Episode 144 featured Jeremy Grantham, the billionaire investor and co-founder of GMO, a Boston-based asset management firm, who spoke about market bubbles and, of course, the energy transition. Mr Grantham has been working to stop climate change as well, referring to it as “the race of our lives” and calling for a Marshall Plan to deal with climate change (possible paywall at link).

Mr Grantham was asked a lot of things by Mr Nelder relating to finance, China, and Carbon pricing. In one segment Mr Grantham credits Greta Thunberg and XR for pressuring governments like never before to act on cutting emissions, and praising their success. That segment is linked below, and I urge you to listen to the entire interview.

I also recommend subscribing to The Energy Transition Show. It is entirely listener supported and it is a fabulous piece of journalism, far better than many other assessments of energy and climate I know.

## ASES Webinar: Educating and Inspiring the Inclusion of Solar Energy for Homeowners

From the American Solar Energy Society

29th September 2020

## Youth Climate Anthem: “Long Forgotten Road”

The song was written by Scilla Hess, Ellie Wyatt,  and Jonathan Owes-Yianomah:

LYRICS

Welcome to the world
Every boy, every girl

they send you to school
they’re gonna teach you the rules
you’ll find out things are not quite what they seem
take it from me

the book they wrote is full of lies
they says right is wrong and wrong is right
so don’t believe the black and white
cuz everything is shades of grey
we got to learn from our mistakes

Chorus:

We got to pick up the pieces
put them back together
it’s down to us
if we wanna make it better
And try to find our long forgotten road

pick up the pieces
put them back together
it’s down to us
if we wanna make it better
I’ll see you on the long forgotten road

Welcome to the plan
Every woman, every man
They tell you there’s no price tag on your life
they’ll have you believe

That you have a voice
You think that you have a choice
Meanwhile they sell our future for a dollar,
to a den of thieves

We’re all under the same skies
they got no answers to all our whys

We speak the truth to all their lies
Now we gotta gotta do what it takes
And learn from our mistakes

Chorus:

We got to pick up the pieces
put them back together
it’s down to us
if we wanna make it better
And try to find our long forgotten road

pick up the pieces
put them back together
it’s down to us
if we wanna make it better
I’ll see you on the long forgotten road

Woah
If we wanna
Woah
Then we gotta
try to find our long forgotten road

Woah
If we wanna
Woah
then I’m gonna
see you on the long forgotten road

now we’re writing the book
we’re not frightened to look
see it with our eyes wide open
we’re making our own rules

Now we’re taking control
old ways gotta go
see it with our eyes wide open
we’re making our own rules

We’re making our own rules

We’re making our own rules

Pick up the pieces
Put them back together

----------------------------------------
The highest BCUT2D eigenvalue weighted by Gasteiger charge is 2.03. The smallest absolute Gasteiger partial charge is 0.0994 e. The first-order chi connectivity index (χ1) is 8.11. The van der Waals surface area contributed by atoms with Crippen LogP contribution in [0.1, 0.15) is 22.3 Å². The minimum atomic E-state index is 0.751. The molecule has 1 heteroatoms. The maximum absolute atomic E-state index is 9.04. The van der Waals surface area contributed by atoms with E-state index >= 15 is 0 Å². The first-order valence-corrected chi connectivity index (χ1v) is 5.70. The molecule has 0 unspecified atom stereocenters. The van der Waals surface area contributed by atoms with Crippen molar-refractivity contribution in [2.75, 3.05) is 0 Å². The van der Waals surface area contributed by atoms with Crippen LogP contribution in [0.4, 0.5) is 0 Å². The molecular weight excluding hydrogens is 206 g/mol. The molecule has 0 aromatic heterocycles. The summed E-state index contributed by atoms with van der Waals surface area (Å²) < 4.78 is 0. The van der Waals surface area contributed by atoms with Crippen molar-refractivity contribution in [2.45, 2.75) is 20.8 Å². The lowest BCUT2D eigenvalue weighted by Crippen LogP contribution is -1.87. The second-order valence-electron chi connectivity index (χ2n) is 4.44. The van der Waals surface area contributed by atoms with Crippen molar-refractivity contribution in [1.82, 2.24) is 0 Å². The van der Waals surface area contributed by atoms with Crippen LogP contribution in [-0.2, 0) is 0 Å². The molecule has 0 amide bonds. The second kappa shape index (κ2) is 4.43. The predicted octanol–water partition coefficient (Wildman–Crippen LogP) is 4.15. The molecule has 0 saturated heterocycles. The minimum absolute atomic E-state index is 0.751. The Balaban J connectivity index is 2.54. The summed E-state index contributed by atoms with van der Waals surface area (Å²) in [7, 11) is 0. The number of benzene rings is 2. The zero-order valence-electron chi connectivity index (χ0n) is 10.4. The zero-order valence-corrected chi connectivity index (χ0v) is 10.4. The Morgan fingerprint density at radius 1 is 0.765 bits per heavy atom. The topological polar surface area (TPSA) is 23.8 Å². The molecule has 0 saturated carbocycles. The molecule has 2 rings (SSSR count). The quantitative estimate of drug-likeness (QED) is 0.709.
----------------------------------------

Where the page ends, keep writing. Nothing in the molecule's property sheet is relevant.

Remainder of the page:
It’s down to us
If we wanna make it better
I’ll see you on the long forgotten road

Woah
If we wanna
Woah
Then we gotta
try to find our long forgotten road

Woah
If we wanna
Woah
then I’m gonna
see you on the long forgotten road

Gotta gotta do what it takes
And learn from our mistakes

Gotta gotta do what it takes
And learn from our mistakes
.

## Biomes are too dynamic and intertwingled to be managed with simple political slogans: The case of Gnetum luofuense

Corners of the Environmentalist Establishment voice shrieks regarding what they call a biodiversity emergency, prompting even skilled journalists to claim the trend poses “as great a risk to humanity as climate change.” We went through the “insect apocalypse” fiasco, which turned out to be argued using bad evidence, specifically, insufficient sampling and improper statistics, including confirmation bias and sampling bias. Even UNEP shouts out about a “biodiversity emergency,” putting in hand-in-hand with the “climate emergency.”

A lot of this results from bad definitions and expectations. As Daniel Botkin observes in his book The Moon in the Nautilus Shell — Discordant Harmonies Reconsidered, many of our notions regarding species extinction and invasive species are grounded in myths regarding how biomes operate and interact:

… Environmentalism of the 1960s and 1970s was essentially a disapproving and in this sense negative movement, focusing on aspects of our civilization that are bad for our environment. It played an important role by awakening people’s consciousness, but it didn’t provide many solutions to our environmental problems, or even viable approaches to solutions. That environmentalism was based on ideas of the industrial age — the machine age — ideas that developed in the eighteenth century and expanded in the nineteenth, ideas that I will argue in the rest of this book are outmoded.

That environmentalism has been perceived as opposing technological progress, but both those arguing for progress and those arguing for protection of the environment have shared a worldview, hidden assumptions, and myths about human beings and nature that dominated the industrial era. In the large, neither science nor environmentalism has gotten to the roots of the issues, which lie deep in our ideas and assumptions about science and technology, and go even deeper in myths and ancient worldviews.